City Stalls Development on Grocery Store Meant for North Side Food Desert

An artist's rendering of Praxis Marketplace.

An artist's rendering of Praxis Marketplace.

It took about two years, but local developer Glenn Ford has finally found investors willing to fund a much-needed grocery store on the empty lot at Penn and Plymouth. Now he needs just a little more time to draft the contracts needed to secure the cash, but the members of the Minneapolis City Council decided they've waited long enough to see shovels hit dirt.

Instead, pissed council members are pulling the plug on Praxis Marketplace. They say they won't extend Ford's rights to build, scolding him for lagging behind schedule throughout the entire development process even though he's just now gathered the funds to complete it.

"This project would have been great for the North Side," said council member Blong Yang. "The developer, Glenn Ford, came in and made all these promises, but it took forever for him to get to a point where he was going to build something. We're nowhere close to getting it done."

Surprise surprise, seeking investors for North Side projects takes time.

The site at 1256 Penn Ave. N. has been sitting vacant for decades. The gas station that operated there last had spilled contaminants all over the property, so the city spent several months looking for funds to scrub the place. Ford asked for another year's extension to secure investors, which the city granted, but he says the project hasn't been easy to sell (even with the promise that yes, it would cease to be an environmental hazard in the near future).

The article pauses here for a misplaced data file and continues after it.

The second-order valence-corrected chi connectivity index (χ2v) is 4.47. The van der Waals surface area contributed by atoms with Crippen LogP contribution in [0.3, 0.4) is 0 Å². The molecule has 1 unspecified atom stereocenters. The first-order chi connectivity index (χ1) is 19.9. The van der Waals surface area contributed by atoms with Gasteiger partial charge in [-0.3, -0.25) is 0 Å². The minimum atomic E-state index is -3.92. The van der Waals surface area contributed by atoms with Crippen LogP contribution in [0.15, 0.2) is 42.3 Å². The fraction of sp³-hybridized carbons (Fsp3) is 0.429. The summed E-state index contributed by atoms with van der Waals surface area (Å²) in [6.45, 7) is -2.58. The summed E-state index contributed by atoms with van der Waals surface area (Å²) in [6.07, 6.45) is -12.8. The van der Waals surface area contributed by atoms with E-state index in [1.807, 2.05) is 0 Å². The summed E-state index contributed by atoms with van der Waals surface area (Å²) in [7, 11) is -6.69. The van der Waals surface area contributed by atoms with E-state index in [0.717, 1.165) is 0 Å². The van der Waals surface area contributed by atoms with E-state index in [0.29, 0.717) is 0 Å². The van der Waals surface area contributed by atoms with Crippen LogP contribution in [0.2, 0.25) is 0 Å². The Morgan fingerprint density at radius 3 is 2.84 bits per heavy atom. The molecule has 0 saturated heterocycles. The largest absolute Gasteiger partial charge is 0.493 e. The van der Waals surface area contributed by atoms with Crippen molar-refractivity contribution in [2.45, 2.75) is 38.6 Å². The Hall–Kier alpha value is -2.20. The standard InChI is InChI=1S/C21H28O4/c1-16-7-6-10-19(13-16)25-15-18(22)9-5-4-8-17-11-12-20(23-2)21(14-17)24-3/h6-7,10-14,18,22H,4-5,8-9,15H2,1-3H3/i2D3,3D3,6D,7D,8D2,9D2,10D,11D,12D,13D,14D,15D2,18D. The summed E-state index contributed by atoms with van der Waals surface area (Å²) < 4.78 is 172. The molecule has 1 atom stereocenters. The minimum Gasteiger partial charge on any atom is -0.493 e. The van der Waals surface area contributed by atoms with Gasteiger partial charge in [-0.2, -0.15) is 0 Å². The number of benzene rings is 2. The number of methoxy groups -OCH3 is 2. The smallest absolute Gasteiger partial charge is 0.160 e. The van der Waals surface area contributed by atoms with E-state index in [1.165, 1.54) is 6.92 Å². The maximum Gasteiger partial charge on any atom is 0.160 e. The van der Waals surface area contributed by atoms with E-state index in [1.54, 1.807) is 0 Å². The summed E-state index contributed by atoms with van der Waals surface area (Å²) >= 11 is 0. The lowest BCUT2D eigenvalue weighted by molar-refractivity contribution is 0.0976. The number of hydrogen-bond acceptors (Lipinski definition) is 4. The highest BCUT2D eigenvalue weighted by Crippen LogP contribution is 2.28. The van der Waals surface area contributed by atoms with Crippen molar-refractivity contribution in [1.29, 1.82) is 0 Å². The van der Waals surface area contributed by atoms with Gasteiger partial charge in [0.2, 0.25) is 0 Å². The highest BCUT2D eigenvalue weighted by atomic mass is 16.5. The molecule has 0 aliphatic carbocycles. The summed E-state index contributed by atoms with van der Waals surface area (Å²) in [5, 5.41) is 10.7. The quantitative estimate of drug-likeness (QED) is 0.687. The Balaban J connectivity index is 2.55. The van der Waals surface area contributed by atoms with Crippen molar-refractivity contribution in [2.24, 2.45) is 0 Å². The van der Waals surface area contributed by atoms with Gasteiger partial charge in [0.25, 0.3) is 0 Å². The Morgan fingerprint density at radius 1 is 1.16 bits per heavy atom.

Ford says there's a whole group of local investors that have just thrown their hands up and said no more North Side projects simply because it's a poor area. Israel Ishmael of the Northside Residents Redevelopment Council says even his personal friends who are developers won't touch the area because there's the impression that the city won't support them through the expected difficulties of securing funding.

"We're looking to get more out of the project," Ishmael said. "If the city had been more patient and given it more time ... I don't think we ought to rush through this."

He says the community is willing to wait for Praxis, especially as they probably wouldn't have had to wait much longer to charge ahead with engineering plans. Currently, the Northside Residents Redevelopment Council provides bus transit plans that take people to grocery stores outside of the neighborhood.

In the end, Ford had to promise investors that he'd build an aquaponics project elsewhere in the Twin Cities in order to have them sign on with the grocery store. Aquaponics, a system of growing fish and produce together, has the potential to be much more profitable than a grocery store might be in a low-income, inner city community. Ford has his background in that, but he says when he told the city of the deal he'd struck to round up last-minute capital, council members didn't seem to understand.

But the point is, Ford says he's got the funds and bringing a grocery store to the North Side food desert won't take much longer. "Basically if you're going to pick up some of the most difficult projects in the city, shouldn't there be a little more leeway or a little more flexibility when there is a delay not caused by the developer, but something that the developer has to deal with?" he said.

Yang says as far as he knows, no one else is interested in making anything of that empty lot, so the council plans to try harder at targeting certain businesses to drop anchor.

That might be even harder now after Praxis's failure -- Ford's reputation has taken a hit despite his efforts to build in the North Side, and other Minneapolis developers are no doubt taking note.

See also: Metro Transit Bus to be Converted Into Mobile Grocery Store